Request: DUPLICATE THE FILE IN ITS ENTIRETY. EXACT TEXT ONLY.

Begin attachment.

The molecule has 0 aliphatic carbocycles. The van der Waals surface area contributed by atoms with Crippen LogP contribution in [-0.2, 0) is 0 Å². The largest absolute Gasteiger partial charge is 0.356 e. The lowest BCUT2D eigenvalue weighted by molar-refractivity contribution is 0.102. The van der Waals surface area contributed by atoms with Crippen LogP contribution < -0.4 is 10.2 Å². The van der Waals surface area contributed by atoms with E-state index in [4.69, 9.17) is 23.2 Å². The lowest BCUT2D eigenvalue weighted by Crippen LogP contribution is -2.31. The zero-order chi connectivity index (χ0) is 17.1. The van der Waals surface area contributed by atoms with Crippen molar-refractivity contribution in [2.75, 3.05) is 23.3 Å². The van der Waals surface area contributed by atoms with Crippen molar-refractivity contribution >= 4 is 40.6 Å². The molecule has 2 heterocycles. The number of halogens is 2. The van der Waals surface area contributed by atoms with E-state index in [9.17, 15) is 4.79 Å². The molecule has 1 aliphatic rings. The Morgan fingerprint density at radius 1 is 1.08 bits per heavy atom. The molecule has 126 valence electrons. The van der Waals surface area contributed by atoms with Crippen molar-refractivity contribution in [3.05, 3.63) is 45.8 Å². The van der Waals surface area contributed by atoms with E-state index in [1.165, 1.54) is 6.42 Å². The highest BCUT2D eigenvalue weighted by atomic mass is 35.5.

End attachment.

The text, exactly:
The molecule has 0 aliphatic carbocycles. The van der Waals surface area contributed by atoms with Crippen LogP contribution in [-0.2, 0) is 0 Å². The largest absolute Gasteiger partial charge is 0.356 e. The lowest BCUT2D eigenvalue weighted by molar-refractivity contribution is 0.102. The van der Waals surface area contributed by atoms with Crippen LogP contribution < -0.4 is 10.2 Å². The van der Waals surface area contributed by atoms with E-state index in [4.69, 9.17) is 23.2 Å². The lowest BCUT2D eigenvalue weighted by Crippen LogP contribution is -2.31. The zero-order chi connectivity index (χ0) is 17.1. The van der Waals surface area contributed by atoms with Crippen molar-refractivity contribution in [2.75, 3.05) is 23.3 Å². The van der Waals surface area contributed by atoms with Crippen molar-refractivity contribution >= 4 is 40.6 Å². The molecule has 2 heterocycles. The number of halogens is 2. The van der Waals surface area contributed by atoms with E-state index in [9.17, 15) is 4.79 Å². The molecule has 1 aliphatic rings. The Morgan fingerprint density at radius 1 is 1.08 bits per heavy atom. The molecule has 126 valence electrons. The van der Waals surface area contributed by atoms with Crippen molar-refractivity contribution in [3.05, 3.63) is 45.8 Å². The van der Waals surface area contributed by atoms with E-state index in [1.165, 1.54) is 6.42 Å². The highest BCUT2D eigenvalue weighted by atomic mass is 35.5.